Write on

Don't let hang-ups about grammar or punctuation put you off - writing is good for the soul, and done freely there's no easier way to express yourself...

Writing is for everybody. It’s free. You can do it practically anywhere and you don’t need special equipment. And the amazing thing is that everyone has their own voice or style of writing. Given the same first sentence, each person would come up with a completely unique piece of writing. Isn’t that mind-blowing? Introducing a little bit of writing into your day is a great stress reliever. You have to concentrate just on the page, in the moment, putting one word after another, building sentence by sentence, paragraph by paragraph. Before you know it, you’ve written hundreds of words, and you can be proud of having created something from nothing. Getting your thoughts down on paper can also help stop them whirring round inside your head. You can express feelings, frustrations, work through sadness or anger, or write down the things you wished you’d said to somebody, all in the privacy of your own notebook.

SO WHAT ARE YOU WAITING FOR? LET’S GET WRITING… First, why not give yourself a break from screens and pick up a pen or pencil instead? There’s something special about connecting your brain to the movement of your hand and the formation of letters. A very different sensation from typing. Dig out that old fountain pen for a change, or use bright felt tips. You don’t even need to write in lines down the page unless you want to. Try spirals, or diagonals. Use tiny writing for a small character, MASSIVE letters for a shouting giant. Play with the words on the page. This isn’t homework to hand in.

BUT I DON’T KNOW WHAT TO WRITE… When you’re free writing like this you don’t need to worry about a plot or creating a ‘finished’ piece. That can all come later if you decide to carry on working on something. You’ll find your imagination is fired up by certain exercises and you’ll want to spend more time on them, making them into a poem, story or even a novel. But others may leave you uninspired. That’s fine – move on. Find what works for YOU.

1. MAKE A LIST

You’ll be surprised by how much character can be revealed in a list, or how easily lists can turn into mini-poems or short stories.  Give these a try…

TRY THE FOLLOWING PROMPTS TO GET YOU STARTED

  • Reasons why the dog is far too clever to be a real dog
  • Things to do on a sunny day
  • Fantasy bands and their song titles
  • What Ellie packed in her suitcase when she ran away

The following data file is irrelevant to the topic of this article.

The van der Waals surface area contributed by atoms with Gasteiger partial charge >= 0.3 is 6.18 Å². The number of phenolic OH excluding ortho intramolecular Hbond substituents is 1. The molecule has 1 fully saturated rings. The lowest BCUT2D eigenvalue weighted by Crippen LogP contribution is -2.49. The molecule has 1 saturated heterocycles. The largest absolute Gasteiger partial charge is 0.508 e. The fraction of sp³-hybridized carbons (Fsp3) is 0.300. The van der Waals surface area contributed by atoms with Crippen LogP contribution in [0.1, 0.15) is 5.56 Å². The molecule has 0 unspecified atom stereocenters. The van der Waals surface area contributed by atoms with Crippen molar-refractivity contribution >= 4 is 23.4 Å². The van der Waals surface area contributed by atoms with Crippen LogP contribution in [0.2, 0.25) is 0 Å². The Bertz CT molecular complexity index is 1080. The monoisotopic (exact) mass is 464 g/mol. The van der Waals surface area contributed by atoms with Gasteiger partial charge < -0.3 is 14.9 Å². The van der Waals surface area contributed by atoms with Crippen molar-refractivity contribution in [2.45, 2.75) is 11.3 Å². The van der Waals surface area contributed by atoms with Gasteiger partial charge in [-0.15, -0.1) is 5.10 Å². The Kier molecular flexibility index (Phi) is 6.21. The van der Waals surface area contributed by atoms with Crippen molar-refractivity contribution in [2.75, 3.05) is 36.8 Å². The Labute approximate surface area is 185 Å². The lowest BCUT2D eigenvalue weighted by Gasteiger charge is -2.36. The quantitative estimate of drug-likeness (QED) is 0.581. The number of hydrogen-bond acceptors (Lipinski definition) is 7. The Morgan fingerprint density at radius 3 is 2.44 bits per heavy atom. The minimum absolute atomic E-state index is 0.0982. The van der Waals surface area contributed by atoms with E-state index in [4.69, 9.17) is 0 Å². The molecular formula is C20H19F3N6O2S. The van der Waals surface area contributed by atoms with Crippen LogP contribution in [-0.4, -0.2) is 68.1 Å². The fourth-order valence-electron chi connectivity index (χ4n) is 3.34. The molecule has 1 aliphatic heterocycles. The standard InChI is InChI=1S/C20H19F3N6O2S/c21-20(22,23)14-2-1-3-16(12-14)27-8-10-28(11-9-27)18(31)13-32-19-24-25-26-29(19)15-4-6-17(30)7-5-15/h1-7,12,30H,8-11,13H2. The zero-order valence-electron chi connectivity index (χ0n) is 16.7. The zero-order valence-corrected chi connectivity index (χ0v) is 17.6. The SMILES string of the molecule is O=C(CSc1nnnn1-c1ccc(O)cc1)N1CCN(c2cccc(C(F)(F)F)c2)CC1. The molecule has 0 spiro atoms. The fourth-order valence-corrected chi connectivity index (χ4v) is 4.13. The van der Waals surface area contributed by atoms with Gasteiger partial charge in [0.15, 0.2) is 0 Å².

For example, list items in the room of someone you know well to sum up their character, maybe a sibling’s bedroom: ‘It was the half eaten toast, the discarded T-shirt, the worn teddy peeping out from under the pillow…’

2. FIRST LINES

Once upon a time… Yes it’s a cliché, but something about those words and all the stories (and Disney films) absorbed when young can trigger a whole style of writing. Free your inner princess/wicked fairy/ frog and start your story below

Or give one of these a try:

  • The dragon came on a Saturday and refused to leave.
  • A green box appeared on the doorstep.
  • He never expected to like the aliens as much as he did.
  • When I am 30 I shall…
  • I remember when…

SOME DOS AND DON’TS

  • Don’t worry about spelling and grammar. Only YOU are reading it. And you can sort all that out later if you need to.
  • Do set the timer on your phone for 10 minutes as a minimum. Keep writing for the whole time without going back and crossing out.
  • Don’t listen to the critic on your shoulder. Even the most famous of writers will have that nagging voice saying it’s not good enough/you’ll never finish it/you’re not a real writer. This happens to everybody so don’t worry about it and banish the inner critic. Be kind to yourself.
  • Do look back afterwards at what you’ve written and pick out a sentence with a highlighter pen that stands out to you. Be proud of your writing.
  • Don’t expect it to be polished and marvellous at the first attempt. The books on your shelf will have been through many drafts and edits. Writing is all about the process.

MORE IDEAS TO KEEP YOU WRITING

  • Browse a newspaper or magazine and pick an item that sparks your interest for a story: a turtle that was found 10 kilometres from home; a robot that can read your emotions; a woman rescued from a mountain.
  • Close your eyes. Wait for a character to pop into your head. Are they male or female? Age? What are they wearing? Name? What’s in their pocket? What have they lost? What do they need?
  • Write up a dream that you remember. If it’s one that scared you, see if you can write a different ending.
  • Pick three words at random from the dictionary and try to weave them into the same story. How about: Earring, lock, seal. Assassin, gondola, pug. Burn, hoop, typewriter.
  • Play music tracks at random and take the first line of lyrics you hear as your starting point.

Remember, only YOU can write YOUR story.


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